• Census Counts 2020This is a website from a coalition of eight national organizations serving as hubs for Census 2020 mobilization. Their toolkit contains materials from Get Out the Count Outreach and CyberSecurity Best Practices.  The website includes materials on the citizenship question, different groups in the hard-to-count population, the undercount of young children, and other analytic reports.
  • Preparing for the Digital Decennial Census: Building Consent, Equity, and Safety into Digital Transition: This guide from the New School Digital Equity Lab provides digital tactics and techniques to help prevent possible harms, and enable communities and agencies to better prepare for a digital census, including guidance for setting up access points through public wi-fi or public libraries and about digital safety for individuals. They will be producing a series of toolkits, so we encourage you to sign up for their updates.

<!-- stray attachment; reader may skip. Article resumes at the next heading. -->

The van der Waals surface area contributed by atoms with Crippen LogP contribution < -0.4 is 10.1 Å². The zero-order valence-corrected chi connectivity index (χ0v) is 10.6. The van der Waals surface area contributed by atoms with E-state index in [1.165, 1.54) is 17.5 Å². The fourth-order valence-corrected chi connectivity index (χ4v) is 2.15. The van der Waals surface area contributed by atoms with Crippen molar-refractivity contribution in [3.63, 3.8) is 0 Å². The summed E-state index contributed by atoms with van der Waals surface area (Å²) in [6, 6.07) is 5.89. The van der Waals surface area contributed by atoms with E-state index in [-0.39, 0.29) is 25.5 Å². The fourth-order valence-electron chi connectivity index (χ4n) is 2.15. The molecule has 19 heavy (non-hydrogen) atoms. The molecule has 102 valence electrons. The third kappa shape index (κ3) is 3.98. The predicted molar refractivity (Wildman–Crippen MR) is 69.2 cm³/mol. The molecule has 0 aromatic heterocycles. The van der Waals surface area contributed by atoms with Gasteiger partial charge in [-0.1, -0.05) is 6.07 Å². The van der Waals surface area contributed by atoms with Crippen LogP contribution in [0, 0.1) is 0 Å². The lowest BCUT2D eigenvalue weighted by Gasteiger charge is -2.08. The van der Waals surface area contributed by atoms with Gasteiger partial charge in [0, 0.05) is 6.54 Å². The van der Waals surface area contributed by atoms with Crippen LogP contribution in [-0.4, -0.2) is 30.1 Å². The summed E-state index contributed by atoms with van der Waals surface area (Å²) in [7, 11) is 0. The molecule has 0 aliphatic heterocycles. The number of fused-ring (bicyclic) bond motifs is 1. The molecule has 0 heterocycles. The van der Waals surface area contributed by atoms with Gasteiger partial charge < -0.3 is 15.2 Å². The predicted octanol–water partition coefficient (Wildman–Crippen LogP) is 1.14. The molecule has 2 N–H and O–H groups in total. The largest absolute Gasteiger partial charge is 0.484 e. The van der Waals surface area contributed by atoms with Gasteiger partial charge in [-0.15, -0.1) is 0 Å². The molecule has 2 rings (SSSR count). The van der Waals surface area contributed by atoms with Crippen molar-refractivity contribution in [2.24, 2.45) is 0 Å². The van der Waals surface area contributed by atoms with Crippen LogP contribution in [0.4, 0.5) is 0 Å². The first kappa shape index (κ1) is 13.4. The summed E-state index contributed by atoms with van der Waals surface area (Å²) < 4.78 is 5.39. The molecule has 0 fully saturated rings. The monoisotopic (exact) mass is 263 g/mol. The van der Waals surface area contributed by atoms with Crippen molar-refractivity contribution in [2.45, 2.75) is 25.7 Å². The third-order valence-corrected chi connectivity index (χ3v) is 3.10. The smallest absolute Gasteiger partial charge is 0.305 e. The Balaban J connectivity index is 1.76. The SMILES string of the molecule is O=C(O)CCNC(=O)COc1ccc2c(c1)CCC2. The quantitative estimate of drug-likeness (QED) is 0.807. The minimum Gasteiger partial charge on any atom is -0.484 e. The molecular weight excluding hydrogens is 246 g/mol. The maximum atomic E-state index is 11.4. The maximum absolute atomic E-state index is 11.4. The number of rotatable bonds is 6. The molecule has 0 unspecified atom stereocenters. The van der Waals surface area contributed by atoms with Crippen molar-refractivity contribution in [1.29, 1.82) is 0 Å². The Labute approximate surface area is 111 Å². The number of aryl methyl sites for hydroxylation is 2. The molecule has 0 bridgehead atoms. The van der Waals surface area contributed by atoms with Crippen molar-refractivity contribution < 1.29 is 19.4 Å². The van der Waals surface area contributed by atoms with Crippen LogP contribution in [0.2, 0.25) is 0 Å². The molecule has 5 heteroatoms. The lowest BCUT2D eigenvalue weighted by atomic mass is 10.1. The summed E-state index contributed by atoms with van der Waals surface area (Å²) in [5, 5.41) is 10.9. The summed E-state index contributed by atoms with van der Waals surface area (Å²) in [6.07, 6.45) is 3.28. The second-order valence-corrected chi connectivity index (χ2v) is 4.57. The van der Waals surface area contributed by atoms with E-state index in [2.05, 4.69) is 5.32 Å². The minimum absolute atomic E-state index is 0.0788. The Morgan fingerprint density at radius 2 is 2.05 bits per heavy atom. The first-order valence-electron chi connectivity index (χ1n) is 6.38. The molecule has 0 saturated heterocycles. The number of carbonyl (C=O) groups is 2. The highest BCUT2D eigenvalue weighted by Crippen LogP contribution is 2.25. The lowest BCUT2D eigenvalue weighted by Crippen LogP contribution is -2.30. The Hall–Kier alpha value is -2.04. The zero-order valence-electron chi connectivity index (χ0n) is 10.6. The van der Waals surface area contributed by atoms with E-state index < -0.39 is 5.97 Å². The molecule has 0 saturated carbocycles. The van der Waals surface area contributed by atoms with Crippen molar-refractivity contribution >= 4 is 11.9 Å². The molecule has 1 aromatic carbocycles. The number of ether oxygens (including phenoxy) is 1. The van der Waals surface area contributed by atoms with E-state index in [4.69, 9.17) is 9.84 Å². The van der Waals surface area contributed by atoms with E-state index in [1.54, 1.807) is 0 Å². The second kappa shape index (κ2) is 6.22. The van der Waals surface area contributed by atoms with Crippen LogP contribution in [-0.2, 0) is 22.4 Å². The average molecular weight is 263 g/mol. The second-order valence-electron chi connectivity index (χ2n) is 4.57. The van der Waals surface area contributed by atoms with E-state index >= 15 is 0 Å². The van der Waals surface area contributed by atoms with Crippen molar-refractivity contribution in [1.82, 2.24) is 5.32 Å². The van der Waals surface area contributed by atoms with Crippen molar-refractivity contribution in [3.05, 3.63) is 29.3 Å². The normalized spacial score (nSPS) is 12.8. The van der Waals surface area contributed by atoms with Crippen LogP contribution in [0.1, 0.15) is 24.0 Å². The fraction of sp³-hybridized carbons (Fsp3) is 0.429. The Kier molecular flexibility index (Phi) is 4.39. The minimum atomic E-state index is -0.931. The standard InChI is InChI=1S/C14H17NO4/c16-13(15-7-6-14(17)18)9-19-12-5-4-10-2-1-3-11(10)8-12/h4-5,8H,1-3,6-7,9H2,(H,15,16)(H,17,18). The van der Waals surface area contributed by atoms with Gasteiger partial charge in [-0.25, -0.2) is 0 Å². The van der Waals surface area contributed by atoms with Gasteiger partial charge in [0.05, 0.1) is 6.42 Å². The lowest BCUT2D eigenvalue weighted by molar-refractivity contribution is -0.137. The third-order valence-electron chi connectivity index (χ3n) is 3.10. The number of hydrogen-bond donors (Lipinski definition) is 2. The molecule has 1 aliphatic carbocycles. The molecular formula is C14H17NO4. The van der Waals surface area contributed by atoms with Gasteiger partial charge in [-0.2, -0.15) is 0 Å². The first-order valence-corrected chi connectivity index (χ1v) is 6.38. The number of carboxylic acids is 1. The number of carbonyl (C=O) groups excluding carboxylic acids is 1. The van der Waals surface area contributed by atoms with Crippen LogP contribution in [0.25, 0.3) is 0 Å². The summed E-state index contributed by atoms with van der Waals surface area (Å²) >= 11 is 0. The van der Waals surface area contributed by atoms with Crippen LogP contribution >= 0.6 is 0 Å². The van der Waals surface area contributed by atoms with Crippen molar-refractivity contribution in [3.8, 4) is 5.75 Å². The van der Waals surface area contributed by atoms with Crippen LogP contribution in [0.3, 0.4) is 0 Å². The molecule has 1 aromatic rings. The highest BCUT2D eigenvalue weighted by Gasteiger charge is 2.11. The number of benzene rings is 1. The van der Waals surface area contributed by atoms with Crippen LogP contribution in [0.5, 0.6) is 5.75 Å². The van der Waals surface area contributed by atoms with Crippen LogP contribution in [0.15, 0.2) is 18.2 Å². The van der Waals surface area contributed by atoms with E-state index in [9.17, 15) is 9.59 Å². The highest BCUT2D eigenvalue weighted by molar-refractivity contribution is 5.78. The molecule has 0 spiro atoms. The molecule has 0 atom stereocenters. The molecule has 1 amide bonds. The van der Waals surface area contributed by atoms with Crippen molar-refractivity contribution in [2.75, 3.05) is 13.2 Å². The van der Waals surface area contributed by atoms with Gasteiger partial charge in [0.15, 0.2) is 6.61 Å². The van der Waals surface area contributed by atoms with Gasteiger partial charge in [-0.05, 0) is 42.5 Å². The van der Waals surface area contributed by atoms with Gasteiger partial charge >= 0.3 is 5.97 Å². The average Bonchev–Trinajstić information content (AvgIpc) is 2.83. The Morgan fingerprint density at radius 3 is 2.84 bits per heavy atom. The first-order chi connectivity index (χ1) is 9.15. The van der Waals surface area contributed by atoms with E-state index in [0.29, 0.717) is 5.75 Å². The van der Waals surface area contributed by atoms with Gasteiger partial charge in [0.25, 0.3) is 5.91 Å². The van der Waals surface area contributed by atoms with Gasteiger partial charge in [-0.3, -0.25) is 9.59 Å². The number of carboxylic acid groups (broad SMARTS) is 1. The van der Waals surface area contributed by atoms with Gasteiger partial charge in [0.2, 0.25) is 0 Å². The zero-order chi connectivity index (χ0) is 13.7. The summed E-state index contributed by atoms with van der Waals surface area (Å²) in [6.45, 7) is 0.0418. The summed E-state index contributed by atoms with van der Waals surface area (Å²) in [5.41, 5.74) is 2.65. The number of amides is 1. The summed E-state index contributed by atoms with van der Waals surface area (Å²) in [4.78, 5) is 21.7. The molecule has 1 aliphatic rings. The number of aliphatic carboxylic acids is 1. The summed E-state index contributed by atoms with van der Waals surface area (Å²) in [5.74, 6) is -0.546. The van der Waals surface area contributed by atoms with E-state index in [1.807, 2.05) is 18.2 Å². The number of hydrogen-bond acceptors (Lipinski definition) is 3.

• Census 2020 employment opportunities: The Census Bureau is already recruiting for many field positions. Starting in Spring 2019, they will be hiring 76,000 people for address canvassing and in Fall 2019, they will begin recruiting for 450,000 field staff to support 2020 operations. Current field jobs are listed on the Census Bureau website and you can also sign up for email updates on recruitment efforts.

Data and Research

  • Mapping Hard to Count Communities: This interactive map from CUNY Center for Urban Research has tract-level data showing the share of "hard-to-count" tracts (where the self-response rate in the 2010 census was 73% or less) and other indicators helpful for targeting outreach.